World Bank’s Kim Wants Fast Loans, Emerging Market Clout

Jim Yong Kim, the World Bank’s new president, says he wants to offer emerging markets new types of loans and more clout to keep the institution relevant for nations such as China and Brazil that don’t need its financing.

“We’re developing new diverse instruments customized to their needs,” he told officials from the bank’s 188 members convened in Tokyo today. “As emerging economies take on a growing role in the global economy, I am personally committed to ensuring they have a strong voice within our institution.”

With some of the larger emerging nations becoming rival lenders to Africa or Latin America, one of the challenges for Kim is to make sure he can keep them as clients and contributors. Kim, who took the bank’s helm in July, yesterday said China is “a critical partner.”

At stake is global influence at a time when Brazil, Russia, India, China and South Africa are studying a plan to create their own development bank. The consequences are also financial, since part of the bank’s income comes from the difference between the interest the bank charges customers and the interest it pays on bonds sold in financial markets.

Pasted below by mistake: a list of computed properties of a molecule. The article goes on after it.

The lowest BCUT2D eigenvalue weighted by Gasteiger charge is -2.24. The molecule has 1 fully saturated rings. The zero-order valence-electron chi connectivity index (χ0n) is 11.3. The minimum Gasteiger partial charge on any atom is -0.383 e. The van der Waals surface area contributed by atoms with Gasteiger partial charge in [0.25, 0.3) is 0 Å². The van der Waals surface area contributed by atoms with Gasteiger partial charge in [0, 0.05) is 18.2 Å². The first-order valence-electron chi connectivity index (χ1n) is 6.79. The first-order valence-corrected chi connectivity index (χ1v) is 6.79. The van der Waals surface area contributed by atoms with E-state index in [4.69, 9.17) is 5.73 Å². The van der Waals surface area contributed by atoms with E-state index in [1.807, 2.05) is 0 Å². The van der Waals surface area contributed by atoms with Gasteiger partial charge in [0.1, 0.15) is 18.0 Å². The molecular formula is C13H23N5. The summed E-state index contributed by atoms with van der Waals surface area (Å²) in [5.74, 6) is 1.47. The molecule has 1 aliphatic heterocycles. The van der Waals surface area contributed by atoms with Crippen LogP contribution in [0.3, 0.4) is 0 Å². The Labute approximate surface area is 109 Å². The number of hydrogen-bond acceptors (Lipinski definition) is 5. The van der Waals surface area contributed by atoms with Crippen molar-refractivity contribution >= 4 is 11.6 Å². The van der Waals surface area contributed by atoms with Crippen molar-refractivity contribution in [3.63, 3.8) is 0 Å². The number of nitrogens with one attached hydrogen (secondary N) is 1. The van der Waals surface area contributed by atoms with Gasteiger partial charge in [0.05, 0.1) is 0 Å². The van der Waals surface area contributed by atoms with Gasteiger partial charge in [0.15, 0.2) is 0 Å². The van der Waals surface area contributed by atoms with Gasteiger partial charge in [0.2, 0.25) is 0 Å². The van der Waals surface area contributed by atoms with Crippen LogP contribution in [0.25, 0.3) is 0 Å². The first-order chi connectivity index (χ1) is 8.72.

Today Kim told his shareholders that he wants to make the bank, which approved loans worth almost $53 billion last year, a “solutions bank” that is more focused on results and makes decisions faster.

“It should not take two years for a project to evolve from concept to implementation,” he said. “We want to be held accountable not for process but for results.”

The bank is also ready to offer technical assistance, including to developed economies “that are undergoing economic reforms.” He said yesterday the bank is having “informal conversations” with countries on this topic.

To contact the reporter on this story: Sandrine Rastello in Tokyo at srastello@bloomberg.net

To contact the editor responsible for this story: Paul Panckhurst at ppanckhurst@bloomberg.net

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